2012 New Year’s WordPressolution

WordPress Code Comments

It’s the New Year, a traditional time for resolving to make changes in our lives to better ourselves in the coming 12 months (and hopefully beyond).

Even though many of us stop going to the gym in about mid-February, there’s smaller changes that you can make in your life that are more manageable and realistic. Given that this blog is all about WordPress, it only seems fitting to write down a few “best practices” that you should try and adopt in order to make editing, managing and updating your blog a whole lot easier.

Stop using functions.php

It’s something that I mention frequently, but if ever you needed a kick up the bum to do this, now is the time. functions.php should be a file that is used by theme developers to define functions that manage and alter the way in which the theme appears and operates.

When we want to add or modify some functionality in our blog, we are often presented with snippets, which many people will tell you to put into functions.php, a habit which I want to help stop. This isn’t good because if you change or update your theme, any snippets you entered into functions.php will not be reflected in your new theme.

The better way to handle adding these code snippets is to use a functionality plugin. Do not be alarmed or overwhelmed; it’s actually very easy to create and you’ll be underway in about 10 minutes. Make the change now!

Edit theme and plugin files more appropriately

Once you start getting your feet wet in WordPress, you might start looking at your theme/plugin files and consider editing them to alter the appearance of your site slightly, whether it’s to add some social sharing buttons, or to add featured images to your posts.

There’s just a few tips that you should try and take on board which will help with managing your blog and keeping track of your edits:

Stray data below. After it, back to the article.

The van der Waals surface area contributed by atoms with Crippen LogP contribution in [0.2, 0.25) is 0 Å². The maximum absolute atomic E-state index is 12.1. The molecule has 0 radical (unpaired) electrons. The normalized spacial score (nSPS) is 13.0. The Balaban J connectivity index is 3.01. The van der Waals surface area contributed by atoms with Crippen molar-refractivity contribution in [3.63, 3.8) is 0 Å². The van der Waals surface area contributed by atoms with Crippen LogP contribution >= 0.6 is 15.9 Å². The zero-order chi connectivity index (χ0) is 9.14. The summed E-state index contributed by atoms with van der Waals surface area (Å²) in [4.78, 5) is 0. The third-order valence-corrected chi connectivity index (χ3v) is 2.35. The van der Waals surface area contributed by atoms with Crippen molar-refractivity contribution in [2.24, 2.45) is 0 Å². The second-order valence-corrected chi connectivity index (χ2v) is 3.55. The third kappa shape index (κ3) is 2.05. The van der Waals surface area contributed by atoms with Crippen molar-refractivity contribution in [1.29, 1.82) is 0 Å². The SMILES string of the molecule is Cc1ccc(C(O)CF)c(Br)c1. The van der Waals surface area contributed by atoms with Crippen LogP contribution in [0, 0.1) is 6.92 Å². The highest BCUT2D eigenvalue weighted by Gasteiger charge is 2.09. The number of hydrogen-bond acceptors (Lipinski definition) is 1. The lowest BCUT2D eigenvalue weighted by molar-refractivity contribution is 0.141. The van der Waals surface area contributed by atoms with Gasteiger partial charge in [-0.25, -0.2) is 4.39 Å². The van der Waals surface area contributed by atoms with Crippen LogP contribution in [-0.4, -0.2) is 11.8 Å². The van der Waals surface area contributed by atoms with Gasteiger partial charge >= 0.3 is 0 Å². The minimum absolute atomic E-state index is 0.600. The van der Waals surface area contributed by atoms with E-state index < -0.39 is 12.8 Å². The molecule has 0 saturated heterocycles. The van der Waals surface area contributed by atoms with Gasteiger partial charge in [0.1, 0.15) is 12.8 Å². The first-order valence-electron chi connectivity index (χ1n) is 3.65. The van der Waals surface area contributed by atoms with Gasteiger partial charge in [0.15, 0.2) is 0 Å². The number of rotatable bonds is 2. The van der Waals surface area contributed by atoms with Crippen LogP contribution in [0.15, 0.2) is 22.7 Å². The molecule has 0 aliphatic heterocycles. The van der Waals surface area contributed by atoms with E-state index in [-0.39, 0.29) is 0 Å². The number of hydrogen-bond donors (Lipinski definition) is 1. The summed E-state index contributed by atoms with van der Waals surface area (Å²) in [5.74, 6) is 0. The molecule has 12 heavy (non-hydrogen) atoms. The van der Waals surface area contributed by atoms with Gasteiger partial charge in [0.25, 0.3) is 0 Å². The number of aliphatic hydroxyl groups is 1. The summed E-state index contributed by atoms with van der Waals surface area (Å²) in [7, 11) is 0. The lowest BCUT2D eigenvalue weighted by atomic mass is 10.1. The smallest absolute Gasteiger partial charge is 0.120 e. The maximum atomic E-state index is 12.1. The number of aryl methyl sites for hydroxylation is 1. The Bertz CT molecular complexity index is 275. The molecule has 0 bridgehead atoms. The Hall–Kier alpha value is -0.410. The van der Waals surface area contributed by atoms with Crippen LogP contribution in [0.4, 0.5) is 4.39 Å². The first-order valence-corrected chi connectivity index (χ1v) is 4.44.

Use comments to remove portions

Never, ever, ever delete code from a theme file or plugin file. Instead, use comments; this is a way of basically saying “ignore this bit”. If you’re editing a PHP file, you can comment out a section by using /* and */ to denote the beginning and end of your commented section. So for example, in the following section of code from my own functionality plugin, the snippet for delaying publishing to my RSS feed is disabled:

Make notes and explain your code

You should also use comments to make notes in your code on what each line does, or on what each section of code is for. In the example above, you’ll see that there’s a comment before each of the snippets that specifies what each snippet is for, for easy reference when looking at the code in future.

If you’re a theme or plugin developer, you should also use comments to explain your code, so that anyone (including yourself) looking at the code in future to either understand or modify it, can see what everything does. As an example, the following is a section of code from my SOUP widget, which shows upcoming posts to your readers:

As you can see, each line has an inline comment (marked by two slashes followed by the comment) explaining what it means, for easy reference during development and also for future modifications.

Your own resolutions?

What resolutions have you made for running/editing your WordPress sites over the next year? What would you tell others to do?

22 thoughts on “2012 New Year’s WordPressolution”

  1. IT Rush says:

    That’s a nice wordpressolution, mine.. I’ll just stick to minimizing the editing of some of the important codes in wp.

    1. Do you mean that you edit the core WordPress files at the moment? What are you going to change in how you edit files?

  2. About notes a comments. Heres my take on the subject.
    Don’t make notes and comments on obvious stuff. Like your examples.
    Commenting a variable by the name $posttype and saying its a post type is just a pointless comment. But having the variable name soup_number on a count type variable is just bad. Proper variable name would not require a comment.

    If you have a comment that says make links dofollow, theres no need to have a comment that says removes nofollow. Comments should be on how too use the function not explaining the name of the function.
    If you have to write a comment to explain what a function does the name is probably bad.
    If you need inline comments to explain stuff function is probably way to big, your scope variable names are crappy and most likely subfunctions should be extracted into separate functions. (I’m guilty of the big function bit, but since I’ve started using PHPStorm my refactoring is much easier and faster).

    My NYs resolution is to actually blog more both personal and professional. And almost always write testcases for my code.

    1. Hi Andreas,

      Thanks for your comment. I think there has to be a balance between explaining your code adequately and keeping your code trim. I cater more to beginners, and tend to think of myself as more of a beginner as well, and so tend to err on the side of caution, but perhaps an extra part of my New Year’s resolution needs to be being mindful of where I add notes. Looking back, I have to agree that adding a comment on a well-named variable is pointless and should lead me to be better at naming my variables.